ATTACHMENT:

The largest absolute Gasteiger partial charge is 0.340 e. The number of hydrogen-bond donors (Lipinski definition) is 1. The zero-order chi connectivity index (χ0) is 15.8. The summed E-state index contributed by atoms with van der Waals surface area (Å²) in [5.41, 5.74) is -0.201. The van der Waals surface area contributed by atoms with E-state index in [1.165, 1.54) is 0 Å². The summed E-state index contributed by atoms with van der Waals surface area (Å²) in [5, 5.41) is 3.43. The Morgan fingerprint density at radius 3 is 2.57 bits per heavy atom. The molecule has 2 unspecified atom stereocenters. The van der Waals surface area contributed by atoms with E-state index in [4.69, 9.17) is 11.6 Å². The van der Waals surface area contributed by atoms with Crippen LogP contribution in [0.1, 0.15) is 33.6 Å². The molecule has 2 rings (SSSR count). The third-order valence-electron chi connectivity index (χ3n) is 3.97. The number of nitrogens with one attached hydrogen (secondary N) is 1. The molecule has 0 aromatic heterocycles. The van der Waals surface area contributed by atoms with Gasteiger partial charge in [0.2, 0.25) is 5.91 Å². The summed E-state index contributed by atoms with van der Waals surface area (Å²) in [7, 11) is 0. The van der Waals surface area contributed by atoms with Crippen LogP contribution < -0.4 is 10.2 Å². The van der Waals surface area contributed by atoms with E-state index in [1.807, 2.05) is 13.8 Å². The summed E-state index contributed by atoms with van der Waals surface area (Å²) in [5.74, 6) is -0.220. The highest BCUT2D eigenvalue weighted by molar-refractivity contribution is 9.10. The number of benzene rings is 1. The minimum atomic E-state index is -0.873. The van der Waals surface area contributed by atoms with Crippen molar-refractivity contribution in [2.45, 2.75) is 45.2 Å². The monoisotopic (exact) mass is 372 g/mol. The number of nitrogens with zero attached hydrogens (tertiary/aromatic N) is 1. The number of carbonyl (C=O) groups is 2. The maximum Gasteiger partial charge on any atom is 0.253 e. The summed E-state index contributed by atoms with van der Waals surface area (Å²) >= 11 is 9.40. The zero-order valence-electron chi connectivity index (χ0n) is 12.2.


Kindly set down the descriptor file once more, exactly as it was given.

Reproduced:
The largest absolute Gasteiger partial charge is 0.340 e. The number of hydrogen-bond donors (Lipinski definition) is 1. The zero-order chi connectivity index (χ0) is 15.8. The summed E-state index contributed by atoms with van der Waals surface area (Å²) in [5.41, 5.74) is -0.201. The van der Waals surface area contributed by atoms with E-state index in [1.165, 1.54) is 0 Å². The summed E-state index contributed by atoms with van der Waals surface area (Å²) in [5, 5.41) is 3.43. The Morgan fingerprint density at radius 3 is 2.57 bits per heavy atom. The molecule has 2 unspecified atom stereocenters. The van der Waals surface area contributed by atoms with E-state index in [4.69, 9.17) is 11.6 Å². The van der Waals surface area contributed by atoms with Crippen LogP contribution in [0.1, 0.15) is 33.6 Å². The molecule has 2 rings (SSSR count). The third-order valence-electron chi connectivity index (χ3n) is 3.97. The number of nitrogens with one attached hydrogen (secondary N) is 1. The molecule has 0 aromatic heterocycles. The van der Waals surface area contributed by atoms with Gasteiger partial charge in [0.2, 0.25) is 5.91 Å². The summed E-state index contributed by atoms with van der Waals surface area (Å²) in [7, 11) is 0. The van der Waals surface area contributed by atoms with Crippen LogP contribution < -0.4 is 10.2 Å². The van der Waals surface area contributed by atoms with E-state index in [1.807, 2.05) is 13.8 Å². The summed E-state index contributed by atoms with van der Waals surface area (Å²) in [5.74, 6) is -0.220. The highest BCUT2D eigenvalue weighted by molar-refractivity contribution is 9.10. The number of benzene rings is 1. The minimum atomic E-state index is -0.873. The van der Waals surface area contributed by atoms with Crippen molar-refractivity contribution in [2.45, 2.75) is 45.2 Å². The monoisotopic (exact) mass is 372 g/mol. The number of nitrogens with zero attached hydrogens (tertiary/aromatic N) is 1. The number of carbonyl (C=O) groups is 2. The maximum Gasteiger partial charge on any atom is 0.253 e. The summed E-state index contributed by atoms with van der Waals surface area (Å²) >= 11 is 9.40. The zero-order valence-electron chi connectivity index (χ0n) is 12.2.